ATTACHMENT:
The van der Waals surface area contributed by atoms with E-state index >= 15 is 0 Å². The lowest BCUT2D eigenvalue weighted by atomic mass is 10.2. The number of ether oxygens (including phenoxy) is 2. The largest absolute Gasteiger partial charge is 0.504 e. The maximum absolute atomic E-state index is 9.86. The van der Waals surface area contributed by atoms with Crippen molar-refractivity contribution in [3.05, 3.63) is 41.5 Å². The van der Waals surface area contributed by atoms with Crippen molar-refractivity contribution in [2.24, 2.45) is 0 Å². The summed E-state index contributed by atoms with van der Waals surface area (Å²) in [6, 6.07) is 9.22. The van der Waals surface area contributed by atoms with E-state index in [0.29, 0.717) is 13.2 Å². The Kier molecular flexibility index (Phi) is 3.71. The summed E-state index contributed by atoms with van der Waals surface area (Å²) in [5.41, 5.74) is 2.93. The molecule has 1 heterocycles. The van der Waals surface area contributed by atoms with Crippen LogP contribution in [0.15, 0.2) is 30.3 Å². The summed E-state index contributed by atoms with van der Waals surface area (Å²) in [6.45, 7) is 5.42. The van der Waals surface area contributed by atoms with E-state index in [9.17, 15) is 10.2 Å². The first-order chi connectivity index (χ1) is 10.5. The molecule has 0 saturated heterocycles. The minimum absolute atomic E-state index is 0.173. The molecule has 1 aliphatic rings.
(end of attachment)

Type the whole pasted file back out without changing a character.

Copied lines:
The van der Waals surface area contributed by atoms with E-state index >= 15 is 0 Å². The lowest BCUT2D eigenvalue weighted by atomic mass is 10.2. The number of ether oxygens (including phenoxy) is 2. The largest absolute Gasteiger partial charge is 0.504 e. The maximum absolute atomic E-state index is 9.86. The van der Waals surface area contributed by atoms with Crippen molar-refractivity contribution in [3.05, 3.63) is 41.5 Å². The van der Waals surface area contributed by atoms with Crippen molar-refractivity contribution in [2.24, 2.45) is 0 Å². The summed E-state index contributed by atoms with van der Waals surface area (Å²) in [6, 6.07) is 9.22. The van der Waals surface area contributed by atoms with E-state index in [0.29, 0.717) is 13.2 Å². The Kier molecular flexibility index (Phi) is 3.71. The summed E-state index contributed by atoms with van der Waals surface area (Å²) in [5.41, 5.74) is 2.93. The molecule has 1 heterocycles. The van der Waals surface area contributed by atoms with Crippen LogP contribution in [0.15, 0.2) is 30.3 Å². The summed E-state index contributed by atoms with van der Waals surface area (Å²) in [6.45, 7) is 5.42. The van der Waals surface area contributed by atoms with E-state index in [9.17, 15) is 10.2 Å². The first-order chi connectivity index (χ1) is 10.5. The molecule has 0 saturated heterocycles. The minimum absolute atomic E-state index is 0.173. The molecule has 1 aliphatic rings.